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5 Reasons Nurses Want to Leave Your Hospital

Rebecca Hendren, for HealthLeaders Media, August 9, 2011

4. Bullying and toxic behavior

Bored of hearing about this topic? So am I. So are nurses. Nothing makes nurses want to walk out the door more than toxic colleagues—whether physicians, nurses, or anyone else—who are allowed to behave badly.

It's not enough to have a zero-tolerance policy. Enforce it. Preach it. Talk about the importance of respectful behavior. Explain expectations, not just at orientation but at multiple times through the year. Send information via emails, hold continuing education classes, and have the topic as a standing item on meeting agendas.

Give managers the tools to confront problem employees and back them up when they do. Have a plan in place to educate offenders. If the behavior continues after that, fire them. Support managers through this work. Nurses would rather work a nurse short than keep a disruptive employee who sabotages the morale and cohesiveness of the others.

5. Bad managers

You've heard it before: People don't leave companies, they leave managers. Yet hospitals still don't pay enough attention to leadership skills for nurse managers. Bad nurse managers who don't know how to lead are retention nightmares. Skilled managers are retention magnets.

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25 comments on "5 Reasons Nurses Want to Leave Your Hospital"


door1967 (10/25/2013 at 2:42 PM)
17 years nursing and met some fantastic nurses and patients. For me the job just is not what I came into, however I believe that is the case for many. I can accept long hours and late of shift, but not the toxic culture. I feel I am top of my game at time management and still have no time to actually spend time with a patient. I see all these ward statements which are no more than paper. If you cannot sit with a dying patient or just chat then what is nursing really worth. A few nurses, doctors have commented commented I am very good at my job. Their definition of good did not include comfort, caring, having a little fun, sharing your day. I have decided to become a HCA and give up my pin. Maybe I want to be carer and not a nurse as the role has changed from what I loved. It was never a perfect job and there has always been bullies and stress, but somehow being allowed to give something of yourself made it ok. Truth is I don't get anything from nursing and find so toxic which I am sad to say. I think when I heard one nurse call another for chatting to a patient who was upset stating they should be working. I don't blame anyone, as it is what it is. I do believe in my opinion something so fundamental has been lost.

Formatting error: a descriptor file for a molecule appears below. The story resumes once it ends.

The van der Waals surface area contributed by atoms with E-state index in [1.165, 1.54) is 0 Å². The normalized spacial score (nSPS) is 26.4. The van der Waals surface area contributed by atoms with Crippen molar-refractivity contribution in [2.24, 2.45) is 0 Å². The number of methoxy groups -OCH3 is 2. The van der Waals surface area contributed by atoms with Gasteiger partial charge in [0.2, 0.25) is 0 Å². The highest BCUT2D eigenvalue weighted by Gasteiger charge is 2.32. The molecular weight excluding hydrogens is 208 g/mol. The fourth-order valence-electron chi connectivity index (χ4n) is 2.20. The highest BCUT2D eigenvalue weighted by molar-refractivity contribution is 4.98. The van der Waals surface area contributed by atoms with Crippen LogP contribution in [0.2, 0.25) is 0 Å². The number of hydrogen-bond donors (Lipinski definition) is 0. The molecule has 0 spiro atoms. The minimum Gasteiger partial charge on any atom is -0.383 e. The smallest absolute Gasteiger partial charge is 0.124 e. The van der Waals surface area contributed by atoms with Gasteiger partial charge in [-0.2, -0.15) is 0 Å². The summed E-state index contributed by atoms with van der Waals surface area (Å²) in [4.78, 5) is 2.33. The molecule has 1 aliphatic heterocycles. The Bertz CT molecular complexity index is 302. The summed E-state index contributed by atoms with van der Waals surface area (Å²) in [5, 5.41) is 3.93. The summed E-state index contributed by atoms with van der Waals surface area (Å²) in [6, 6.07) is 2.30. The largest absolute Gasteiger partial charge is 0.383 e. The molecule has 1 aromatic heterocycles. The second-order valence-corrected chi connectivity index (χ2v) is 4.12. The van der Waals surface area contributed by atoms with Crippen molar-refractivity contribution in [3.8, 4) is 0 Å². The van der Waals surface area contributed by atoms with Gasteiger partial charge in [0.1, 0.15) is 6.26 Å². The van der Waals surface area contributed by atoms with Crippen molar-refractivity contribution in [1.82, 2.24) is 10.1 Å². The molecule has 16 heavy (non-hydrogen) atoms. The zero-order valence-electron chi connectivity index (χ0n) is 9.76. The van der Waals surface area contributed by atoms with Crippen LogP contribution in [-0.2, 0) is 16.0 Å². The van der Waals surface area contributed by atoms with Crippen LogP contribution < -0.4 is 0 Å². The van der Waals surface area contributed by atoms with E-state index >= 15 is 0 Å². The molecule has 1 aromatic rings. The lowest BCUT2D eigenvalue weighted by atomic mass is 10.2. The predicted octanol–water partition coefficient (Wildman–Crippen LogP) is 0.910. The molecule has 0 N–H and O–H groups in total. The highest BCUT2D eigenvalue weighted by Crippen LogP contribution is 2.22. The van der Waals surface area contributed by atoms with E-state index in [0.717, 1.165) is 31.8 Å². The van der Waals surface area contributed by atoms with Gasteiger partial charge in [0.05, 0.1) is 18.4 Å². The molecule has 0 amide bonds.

Elaine Kinsey (11/18/2011 at 3:01 PM)
My comment is to those who do not make the grade. All RNs have had minimum scores for exams and those that do not pass are out of the program, period. A 73 score or even a 80% informs me that only 73%- 80% of the time you knew what to do for a patient. This is unacceptable in school and is unacceptable to me as a Director of an ICU. My advice, is to go through the program again and not give up so easily.

Deb Watson (9/5/2011 at 2:15 PM)
When will they ever learn enough is enough! I can remember when volunteers left the hospitals b/c nurses were loosing jobs back in the mid 70's. Then the medical assistants (who are trained both in clinical and administrative) got shifted b/c the nurses were hired at doctors' offices for less pay and higher education. Over the years, medical assistants haven't been recognized for doing all of what nurses do in the doctors' offices nor utilized in the hospitals as part of the on going education of our medical field. In fact, to higher my education and ultimately be of greater service, I attended a 2 yr. nursing school w/i the hospital. With 2 semesters to graduation and $22,000 in debt, I was CUT from the accredited RN Associate program. How could this happen? I was given 2 weeks notice to retake the final from the previous year that I had passed with the manditory 80% and above. Not only was this in addition to each semester's manditory practicals and nursing calculations but put in a noisy hallway to take it. Out of the 80%, I scored 73, was immediately CUT and lost my only income of 16 hours from a student nurse job. Although totally numb from having been put out of being at the hospital 7 days a week for school, clinicals and work, I called and wrote to the deans that only acknowledged missing the cut off by 7 points. I did, however, receive a congradulations for the bill paid in full!! It saddens and angers me to see the continued numbers of opening for nurses when there's such a lack of mentorship to begin with right under their noses.